Minnesota employers shed more than 10,000 jobs in August. The unemployment rate fell slightly. But that seems to be due at least in part to discouraged job hunters giving up their search for work.
In July, state officials had thought Minnesota added some 10,000 jobs. Now, they figure it was more like 7,700. And last month, Minnesota employers shed an estimated 10,300 jobs.
That's not where Dan McElroy, the commissioner of the Department of Employment and Economic Development, thought Minnesota might be headed.
"I said last month that I wouldn't be happy until we strung together a number of months of positive numbers," he said. "That didn't happen. I'm not happy and I'm a little bit discouraged."
In the past year, Minnesota has lost about 120,000 jobs.
Minnesota's unemployment rate slightly, to 8 percent in August, compared to 8.1 percent in July.
But that rate is tricky. It can look better, for instance, if unemployed workers completely give up hope of finding a job and stop looking for work, or if they retire or take other steps that exclude them from the count of people working or looking for work.
“It's very frustrating ... I don't see an end in sight.”Ellen Zebrun, job seeker
That helps explain the unemployment rate drop for Minnesota. In August, there were about 6,000 fewer Minnesotans who were employed or seeking a job.
There's a lot of talk lately that the recession has ended and the economy is beginning to recover. But the job market often lags far behind the rest of the economy when it does start to rebound.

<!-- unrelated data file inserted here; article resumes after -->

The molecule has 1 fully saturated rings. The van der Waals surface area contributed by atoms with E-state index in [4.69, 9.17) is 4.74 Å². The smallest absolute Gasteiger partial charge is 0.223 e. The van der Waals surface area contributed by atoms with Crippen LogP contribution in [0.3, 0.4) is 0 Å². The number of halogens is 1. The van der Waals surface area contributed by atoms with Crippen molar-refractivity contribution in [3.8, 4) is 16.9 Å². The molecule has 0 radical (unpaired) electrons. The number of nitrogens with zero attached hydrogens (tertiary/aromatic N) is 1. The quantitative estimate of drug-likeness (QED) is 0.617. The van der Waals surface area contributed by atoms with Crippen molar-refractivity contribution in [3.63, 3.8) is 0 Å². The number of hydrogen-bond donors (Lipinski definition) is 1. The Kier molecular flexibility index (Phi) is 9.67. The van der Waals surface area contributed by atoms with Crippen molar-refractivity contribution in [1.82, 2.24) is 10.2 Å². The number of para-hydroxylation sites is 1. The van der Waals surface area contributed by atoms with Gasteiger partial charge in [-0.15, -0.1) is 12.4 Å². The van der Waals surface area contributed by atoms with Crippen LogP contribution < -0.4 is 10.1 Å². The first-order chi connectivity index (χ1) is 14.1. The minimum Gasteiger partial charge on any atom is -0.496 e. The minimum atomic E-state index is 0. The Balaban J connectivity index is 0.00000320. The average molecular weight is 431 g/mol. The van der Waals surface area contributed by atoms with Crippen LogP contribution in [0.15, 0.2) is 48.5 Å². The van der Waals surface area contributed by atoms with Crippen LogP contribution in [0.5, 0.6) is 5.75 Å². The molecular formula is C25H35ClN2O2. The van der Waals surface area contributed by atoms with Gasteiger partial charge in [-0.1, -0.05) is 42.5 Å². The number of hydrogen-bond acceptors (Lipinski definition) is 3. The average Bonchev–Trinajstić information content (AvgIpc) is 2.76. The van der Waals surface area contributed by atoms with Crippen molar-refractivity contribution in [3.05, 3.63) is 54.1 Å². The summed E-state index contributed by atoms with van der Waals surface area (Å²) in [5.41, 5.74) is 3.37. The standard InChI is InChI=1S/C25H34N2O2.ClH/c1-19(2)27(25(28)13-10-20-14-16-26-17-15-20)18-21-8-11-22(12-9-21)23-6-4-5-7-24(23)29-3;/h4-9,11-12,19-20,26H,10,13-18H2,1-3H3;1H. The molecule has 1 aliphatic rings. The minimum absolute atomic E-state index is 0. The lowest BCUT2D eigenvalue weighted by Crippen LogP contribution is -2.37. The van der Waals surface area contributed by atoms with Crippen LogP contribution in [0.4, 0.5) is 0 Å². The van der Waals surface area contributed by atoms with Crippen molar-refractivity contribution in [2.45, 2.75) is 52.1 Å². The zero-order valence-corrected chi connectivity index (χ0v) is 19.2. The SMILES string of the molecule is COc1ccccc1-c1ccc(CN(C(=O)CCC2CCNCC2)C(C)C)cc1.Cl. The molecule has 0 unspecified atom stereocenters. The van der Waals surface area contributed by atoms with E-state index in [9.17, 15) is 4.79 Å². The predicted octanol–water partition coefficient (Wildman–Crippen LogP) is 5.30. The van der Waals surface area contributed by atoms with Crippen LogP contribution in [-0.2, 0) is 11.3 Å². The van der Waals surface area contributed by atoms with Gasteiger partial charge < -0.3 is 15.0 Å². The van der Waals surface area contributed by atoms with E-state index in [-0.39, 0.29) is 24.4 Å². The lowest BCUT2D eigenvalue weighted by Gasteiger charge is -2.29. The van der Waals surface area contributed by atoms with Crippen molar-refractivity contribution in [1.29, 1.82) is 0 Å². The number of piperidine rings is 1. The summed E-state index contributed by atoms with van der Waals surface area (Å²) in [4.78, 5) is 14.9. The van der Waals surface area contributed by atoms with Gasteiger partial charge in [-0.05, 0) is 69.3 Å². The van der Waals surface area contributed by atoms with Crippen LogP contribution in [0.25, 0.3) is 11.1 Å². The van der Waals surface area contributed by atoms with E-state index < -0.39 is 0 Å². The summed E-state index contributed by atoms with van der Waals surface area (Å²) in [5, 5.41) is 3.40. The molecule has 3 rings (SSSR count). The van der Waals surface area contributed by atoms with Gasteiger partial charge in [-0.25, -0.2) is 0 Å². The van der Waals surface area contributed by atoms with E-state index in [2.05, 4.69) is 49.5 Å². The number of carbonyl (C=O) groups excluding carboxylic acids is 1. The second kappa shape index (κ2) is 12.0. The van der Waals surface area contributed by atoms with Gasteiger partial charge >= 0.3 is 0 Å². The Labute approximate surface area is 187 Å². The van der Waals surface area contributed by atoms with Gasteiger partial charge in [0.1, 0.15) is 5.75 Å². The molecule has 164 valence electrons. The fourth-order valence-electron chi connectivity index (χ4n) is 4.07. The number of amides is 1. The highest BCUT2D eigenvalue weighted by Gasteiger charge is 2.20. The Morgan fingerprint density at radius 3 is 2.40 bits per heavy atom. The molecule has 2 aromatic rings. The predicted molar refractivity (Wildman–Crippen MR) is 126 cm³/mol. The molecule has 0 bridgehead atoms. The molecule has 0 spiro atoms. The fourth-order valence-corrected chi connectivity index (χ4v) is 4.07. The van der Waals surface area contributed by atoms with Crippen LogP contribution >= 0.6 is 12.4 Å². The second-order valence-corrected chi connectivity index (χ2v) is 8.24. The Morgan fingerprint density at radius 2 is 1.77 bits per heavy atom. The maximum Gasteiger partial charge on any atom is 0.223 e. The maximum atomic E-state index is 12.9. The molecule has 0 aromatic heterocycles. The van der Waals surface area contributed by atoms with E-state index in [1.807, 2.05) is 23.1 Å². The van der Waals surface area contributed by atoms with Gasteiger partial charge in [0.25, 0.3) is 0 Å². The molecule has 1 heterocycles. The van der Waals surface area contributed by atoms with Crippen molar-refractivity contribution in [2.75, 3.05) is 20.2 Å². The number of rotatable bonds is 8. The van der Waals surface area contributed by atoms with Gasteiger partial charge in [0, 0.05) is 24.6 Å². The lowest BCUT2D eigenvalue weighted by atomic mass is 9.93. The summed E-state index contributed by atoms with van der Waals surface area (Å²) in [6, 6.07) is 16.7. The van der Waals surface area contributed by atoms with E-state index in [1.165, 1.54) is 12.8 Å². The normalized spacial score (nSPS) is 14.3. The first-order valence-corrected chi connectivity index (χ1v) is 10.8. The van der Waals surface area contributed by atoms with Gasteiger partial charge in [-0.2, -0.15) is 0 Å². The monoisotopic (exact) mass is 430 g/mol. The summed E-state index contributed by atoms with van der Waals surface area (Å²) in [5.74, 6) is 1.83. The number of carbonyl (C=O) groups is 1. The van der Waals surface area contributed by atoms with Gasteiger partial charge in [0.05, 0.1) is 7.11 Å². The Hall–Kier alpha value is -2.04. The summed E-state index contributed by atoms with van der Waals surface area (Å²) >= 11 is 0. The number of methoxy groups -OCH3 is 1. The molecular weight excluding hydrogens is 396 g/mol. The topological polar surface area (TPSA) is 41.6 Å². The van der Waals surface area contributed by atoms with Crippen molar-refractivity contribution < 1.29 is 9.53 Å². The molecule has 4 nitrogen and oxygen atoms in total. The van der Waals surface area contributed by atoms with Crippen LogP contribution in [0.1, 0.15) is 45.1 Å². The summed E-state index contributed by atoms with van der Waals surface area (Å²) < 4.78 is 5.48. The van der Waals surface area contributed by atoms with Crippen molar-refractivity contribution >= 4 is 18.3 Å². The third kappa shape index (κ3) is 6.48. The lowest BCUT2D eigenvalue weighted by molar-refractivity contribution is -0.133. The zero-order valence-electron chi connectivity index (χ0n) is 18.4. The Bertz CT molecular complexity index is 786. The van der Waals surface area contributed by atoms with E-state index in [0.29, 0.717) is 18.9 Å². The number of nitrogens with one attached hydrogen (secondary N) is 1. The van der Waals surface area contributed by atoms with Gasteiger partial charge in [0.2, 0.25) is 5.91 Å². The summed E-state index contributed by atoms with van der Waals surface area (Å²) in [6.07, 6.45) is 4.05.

So far, McElroy says there are none of the early signs that precede an employment turnaround.
"Prior to robust hiring, we expect average hours worked to go up. We haven't seen that happen yet," said McElroy. "We won't be surprised to see some increase in employment for temporary help agencies. That isn't showing up yet."
In August, the greatest job losses in the state occurred in the leisure and hospitality sector, which lost 3,200 jobs. Manufacturing continued to lose jobs, too -- 900 in August. Over the past year, the manufacturing sector has lost about 40,000 jobs.
But there are signs manufacturers are seeing increased sales and orders, according to Bob Kill, CEO of Enterprise Minnesota, which provides consulting services to small and mid-size manufacturers.
"The mood in small and medium-size manufacturers is mixed. But there's a good share of them that are guarded optimists now in their own business, and what they see in their sector," he said.
Kill expects that will eventually result in an increase in hiring by manufacturers.
"You'd have to say the job growth will follow this improved output that we're clearly seeing," said Kill.
The greatest job growth in August came in the professional and business services sector, which added 1,300 jobs. That category is very broad -- it includes everyone from CEOs and lawyers to garbage and bill collectors.
For job hunters like Ellen Zebrun of Minneapolis, the grim job picture is no surprise.
"It's discouraging. It's very frustrating," Zebrun said. "The most disheartening piece for me is I don't see an end in sight."
Zebrun has been out of work since December.
State economist Tom Stinson says he's encouraged that Minnesota's unemployment rate is well below the national rate of 9.7 percent. But he says the economy and job market won't be roaring back.
"The economy is struggling along the bottom. We're not making a rapid breakout," said Stinson. "But things aren't really getting any worse either, if you look at things over a three- or four-month range."
Stinson says Minnesotans will have to be patient.
"This is going to be slow process as we come out this recession," he said.
But the wait is agonizing for many of the state's unemployed. Some 175,000 folks are now collecting unemployment, and a few hundred people each week are running out of benefits.
The number of people exhausting their unemployment benefits is expected to increase steadily as this year draws to a close.